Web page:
Molecular MRI Monitoring of Therapy & Disease

Room 713 A/B


Chairs: Paul Bottomley and Jerry D. Glickson


Prog #

16:00 796.
 [Not Available]
Thermosensitive Polymer-Modified Liposome as a Multimodal and Multifunctional Carrier for MRI and Optical Imaging: Tumor Detection, Visualization of Triggered Drug Release, and Chemotherapy

Ichio Aoki1, Misao Yoneyama1, Jun Hirose2, Yuzuru Minemoto3, Takayoshi Koyama3, Sadahito Aoshima4, Jeff Kershaw1, Kenji Kono2, Yukihito Ishizaka3, Iwao Kanno1

1National Institute of Radiological Sciences, Chiba, Japan; 2Osaka Prefecture University, Osaka, Japan; 3International Medical Center of Japan, Tokyo, Japan; 4Osaka University, Osaka, Japan

A liposomal drug-delivery-system (DDS) will be help to avoid the side effects of chemotherapy by releasing anticancer drug at the tumor site. To improve the liposomal-DDS, we developed a multimodal thermo-sensitive polymer-modified liposomes (MTPL) and added new factors, long-term stability of the liposome in-vivo, passive accumulation in the tumor, and multimodal observation with MRI and optical imaging. The purpose of this study was to investigate whether 1) MRI and optical imaging can visualize MTPL accumulation in the tumor, 2) MTPL allows visualization of the drug-release after being triggered by mild-heating, and 3) MTPL can provide anti-tumor effects after treatment.

16:12  797. Trifluoromisonidazole (TFMISO) as Imaging Agent of Hypoxia in Solid Tumors - An In Vivo 19F MR Study

Ellen Ackerstaff1, Khushali Kotedia1, Mihai Coman1, Kristen L. Zakian1, Sean A. Burke1, Sean D. Carlin1, Joseph O'Donoghue1, Clifton C. Ling1, Jason A. Koutcher1

1Memorial Sloan-Kettering Cancer Center, New York, New York, USA

Tumor hypoxia may influence treatment response and outcome. Thus, we investigated the potential of Trifluoromisonidazole (TFMISO) to measure hypoxia in solid tumors by in vivo 19F MRS and MRSI in two animal models of cancer breathing either air or 100% oxygen. Intratumoral TFMISO concentration increased with tumor growth in the MCa tumor model irrespective of amount of oxygen applied. In the R3327-AT model, intratumoral TFMISO levels were only moderately influenced by tumor growth but seemed to decrease in response to breathing of 100% oxygen in tumors below ~600mm3. Our results suggest that TFMISO may be useful for tumor hypoxia imaging by MR.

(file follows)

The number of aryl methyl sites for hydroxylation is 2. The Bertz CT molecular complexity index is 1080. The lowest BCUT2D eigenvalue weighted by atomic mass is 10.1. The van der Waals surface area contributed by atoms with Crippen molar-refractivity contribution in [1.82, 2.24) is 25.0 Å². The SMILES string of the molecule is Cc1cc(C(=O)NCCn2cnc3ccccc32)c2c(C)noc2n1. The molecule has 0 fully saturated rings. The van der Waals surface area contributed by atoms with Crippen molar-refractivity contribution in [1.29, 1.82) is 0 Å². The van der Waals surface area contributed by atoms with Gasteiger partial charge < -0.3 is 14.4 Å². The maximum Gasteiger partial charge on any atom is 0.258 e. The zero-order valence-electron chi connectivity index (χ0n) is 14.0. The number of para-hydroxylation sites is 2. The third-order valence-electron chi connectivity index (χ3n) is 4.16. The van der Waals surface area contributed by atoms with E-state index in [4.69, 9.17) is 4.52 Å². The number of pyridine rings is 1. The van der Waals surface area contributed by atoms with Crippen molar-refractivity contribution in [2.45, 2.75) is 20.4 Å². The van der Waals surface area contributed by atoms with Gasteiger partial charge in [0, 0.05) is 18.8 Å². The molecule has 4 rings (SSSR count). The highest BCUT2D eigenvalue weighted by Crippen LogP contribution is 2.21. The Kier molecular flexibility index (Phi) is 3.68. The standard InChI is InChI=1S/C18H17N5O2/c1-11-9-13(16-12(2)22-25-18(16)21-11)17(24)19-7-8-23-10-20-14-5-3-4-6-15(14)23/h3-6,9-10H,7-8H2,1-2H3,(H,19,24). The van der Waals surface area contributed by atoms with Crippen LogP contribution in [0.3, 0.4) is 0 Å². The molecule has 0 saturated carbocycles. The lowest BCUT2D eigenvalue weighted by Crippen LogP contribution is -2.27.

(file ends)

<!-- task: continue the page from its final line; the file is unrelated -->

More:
16:24 798.
 [Not Available]
MRI-Guided Targeting of Magnetic Nanoparticles in an Orthotopic 9L Gliosarcoma Brain Tumor Model

Beata Chertok1, Allan E. David1, Bradford A. Moffat2, Brian D. Ross1, Victor C. Yang1

1University of Michigan, Ann Arbor, Michigan, USA; 2University of Melbourne, Melbourne, Australia

This study investigated the utility of MRI to guide the alignment of a brain tumor lesion with magnetic field gradient to improve on specificity of magnetic nanoparticle accumulation within the tumor by an externally applied magnetic field in orthotopic 9L glioma model.

16:36 799. MR Molecular Imaging of Neovasculature May Predict Response to Antiangiogenic Therapy in Animal Cancer Models

Anne H. Schmieder1, Patrick M. Winter1, Todd A. Williams1, John S. Allen1, Grace Hu1, Huiying Zhang1, Shelton D. Caruthers1, 2, Samuel A. Wickline1, Gregory M. Lanza1

1Washington University School of Medicine, St Louis, Missouri, USA; 2Philips Medical Systems, Andover, Massachusetts, USA

Noninvasive high-resolution MR molecular imaging can provide a unique tool to characterize and quantify neovasculature in tumors. 3D neovascular mapping in mice implanted with MDA435 tumors revealed sparse neovascularity, which was further decreased with α5β1-targeted but not αvβ3-targeted antiangiogenic treatment. However, MDA435 tumor size was unaffected by either regimen, suggesting that MDA435 xenograft tumor growth has little dependence on angiogenesis, unlike previous results in the rabbit Vx2 model. These data illustrate the prognostic opportunities afforded by noninvasive high-resolution MR molecular imaging that may be clinically relevant in establishing personalized therapy regimens.

16:48 800. In Vivo Intracellular PO2 Measurements of Perfluorocarbon Labeled 9L Glioma Cells

Deepak K. Kadayakkara1, Lisa K. Pusateri1, Hongyan Xu1, Jelena M. Janjic1, Eric T. Ahrens1, 2

1Carnegie Mellon University, Pittsburgh, Pennsylvania, USA; 2Pittsburgh NMR Centre for Biomedical Sciences, Pittsburgh, Pennsylvania, USA

In vivo oximetry of tumor tissues by MRI has enormous potential for preclinical evaluation of new therapeutics. Existing 19F relaxometry methods measure the pO2 of the tumor cells indirectly from the sequestered perfluorocarbon nanoparticles in the tumor periphery following systemic administration.  In this study, we demonstrate the feasibility of measuring the direct intracellular pO2 of 9L gliosarcoma cells in the rat brain using 19F MRS. The 9L glioma cells were labeled with perfluoro-15-crown-5 ether (CE) prior to implantation and pO2 was measured using 19F T1 relaxation. The method will be used to study the real-time dynamics of tumor cell metabolism before and after the delivery of therapeutics.